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Comment: Re:Really Stupid (Score 1) 1198

by glenebob (#46883773) Attached to: Oklahoma Botched an Execution With Untested Lethal Injection Drugs

I dunno, I've deprived myself of oxygen before. Just breath in a bag for awhile. You'll go into full panic long before reaching the point of losing consciousness.

On the other hand, I've also cut the flow of blood to my brain by constricting my jugglers, and actually passed out a couple times doing it. I freaked a bunch of kids out in grade school doing it in class, actually. It's completely painless and doesn't trigger the slightest bit of panic. You can be pleasantly unconscious in 15 seconds that way. I suspect that bleeding to death is similar.

How long would it take to drain an inmate's circulatory system to the point of rapid unconsciousness? Guaranteed to kill, and no less humane than lethal injection.

Comment: Re:Assisted Suicide (Score 1) 1198

by glenebob (#46883679) Attached to: Oklahoma Botched an Execution With Untested Lethal Injection Drugs

I LOVE this idea. Except, I would expand it make it a no-strings-attached option for anyone charged with any felony, maybe even any misdemeanor. Change the guilty plea to, "how do you plead, guilty, not guilty, or kill me now?" And, of course, the option should be extended to anyone currently service time. Our prisons would be nearly empty within a year.

Comment: Re:Doesn't matter (Score 5, Informative) 141

by glenebob (#46537651) Attached to: Gmail Goes HTTPS Only For All Connections

Somebody mod this up. This is dead right.

Google can encrypt the data all they want, right down to encrypting it when it arrives, and leaving it encrypted for its lifetime on their servers, but the NSA can just say "gimme the data AND the keys to unlock it". The keys are just data, and obviously Google has access to them, therefore so does the NSA.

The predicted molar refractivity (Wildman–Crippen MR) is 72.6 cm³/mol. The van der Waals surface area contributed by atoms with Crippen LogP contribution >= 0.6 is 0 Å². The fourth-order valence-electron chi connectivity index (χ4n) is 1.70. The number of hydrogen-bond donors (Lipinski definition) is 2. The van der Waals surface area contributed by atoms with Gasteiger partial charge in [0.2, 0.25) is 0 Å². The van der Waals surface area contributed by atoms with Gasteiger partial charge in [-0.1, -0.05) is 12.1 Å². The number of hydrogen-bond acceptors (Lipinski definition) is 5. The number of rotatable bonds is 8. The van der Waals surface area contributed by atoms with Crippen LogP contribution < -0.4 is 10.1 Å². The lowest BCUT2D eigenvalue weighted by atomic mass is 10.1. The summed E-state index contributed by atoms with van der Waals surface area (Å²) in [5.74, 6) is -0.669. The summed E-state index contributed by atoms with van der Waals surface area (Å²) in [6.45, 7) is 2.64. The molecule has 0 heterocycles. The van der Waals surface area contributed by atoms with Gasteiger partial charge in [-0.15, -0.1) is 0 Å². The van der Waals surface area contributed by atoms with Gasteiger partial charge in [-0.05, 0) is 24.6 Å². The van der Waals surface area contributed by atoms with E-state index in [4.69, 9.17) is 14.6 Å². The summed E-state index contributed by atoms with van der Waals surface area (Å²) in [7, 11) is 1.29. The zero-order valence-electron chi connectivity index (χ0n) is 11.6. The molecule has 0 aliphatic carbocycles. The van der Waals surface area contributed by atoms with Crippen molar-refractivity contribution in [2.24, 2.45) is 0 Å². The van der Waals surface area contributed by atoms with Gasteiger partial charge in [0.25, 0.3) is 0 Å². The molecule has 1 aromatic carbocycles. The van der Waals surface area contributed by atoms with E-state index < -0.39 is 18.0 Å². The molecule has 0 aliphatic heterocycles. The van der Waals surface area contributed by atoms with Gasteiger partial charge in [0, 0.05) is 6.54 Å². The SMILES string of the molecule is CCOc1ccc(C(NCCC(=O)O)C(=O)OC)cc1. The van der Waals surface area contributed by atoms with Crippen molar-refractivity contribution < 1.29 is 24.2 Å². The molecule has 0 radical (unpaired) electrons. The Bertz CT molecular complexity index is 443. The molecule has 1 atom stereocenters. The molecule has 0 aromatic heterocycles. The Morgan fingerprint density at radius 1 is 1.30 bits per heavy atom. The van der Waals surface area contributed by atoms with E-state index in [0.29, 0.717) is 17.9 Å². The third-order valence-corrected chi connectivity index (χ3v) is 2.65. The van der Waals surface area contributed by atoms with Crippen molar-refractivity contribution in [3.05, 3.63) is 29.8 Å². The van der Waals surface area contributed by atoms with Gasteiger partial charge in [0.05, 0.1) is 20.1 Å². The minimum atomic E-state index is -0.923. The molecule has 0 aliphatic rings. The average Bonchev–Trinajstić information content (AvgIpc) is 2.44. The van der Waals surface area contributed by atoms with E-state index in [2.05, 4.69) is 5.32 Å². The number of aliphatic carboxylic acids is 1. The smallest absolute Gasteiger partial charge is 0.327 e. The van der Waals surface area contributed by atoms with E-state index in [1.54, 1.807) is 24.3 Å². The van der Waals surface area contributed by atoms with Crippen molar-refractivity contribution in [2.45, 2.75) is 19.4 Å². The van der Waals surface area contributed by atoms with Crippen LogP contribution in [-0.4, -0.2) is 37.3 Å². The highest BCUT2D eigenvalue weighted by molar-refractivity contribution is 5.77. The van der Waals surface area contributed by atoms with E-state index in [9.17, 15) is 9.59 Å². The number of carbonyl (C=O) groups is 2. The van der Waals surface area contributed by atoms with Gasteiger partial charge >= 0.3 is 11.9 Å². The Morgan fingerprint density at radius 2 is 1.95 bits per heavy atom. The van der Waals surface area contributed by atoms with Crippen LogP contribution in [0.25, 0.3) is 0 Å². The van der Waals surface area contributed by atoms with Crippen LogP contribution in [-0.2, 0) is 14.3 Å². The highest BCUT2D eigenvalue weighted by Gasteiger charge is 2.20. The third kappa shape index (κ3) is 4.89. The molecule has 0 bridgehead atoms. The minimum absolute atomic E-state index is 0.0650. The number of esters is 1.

Comment: Re:locking? (Score 1) 372

by glenebob (#44272127) Attached to: Ask Slashdot: Is Postgres On Par With Oracle?

I stand corrected. And somewhat confused. I found the 6.5 release notes:

"Multi-version concurrency control(MVCC)

        This removes our old table-level locking, and replaces it with a locking system that is superior to most commercial database systems. In a traditional system, each row that is modified is locked until committed, preventing reads by other users. MVCC uses the natural multi-version nature of PostgreSQL to allow readers to continue reading consistent data during writer activity. Writers continue to use the compact pg_log transaction system. This is all performed without having to allocate a lock for every row like traditional database systems. So, basically, we no longer are restricted by simple table-level locking; we have something better than row-level locking."

That seems to imply that the "MV" existed, perhaps all along, but that the "CC" part was new in 6.5. Maybe that explains my confusion. Anyway, that was a long time ago. Thanks for whacking me with the clue stick :D

Don't steal; thou'lt never thus compete successfully in business. Cheat. -- Ambrose Bierce

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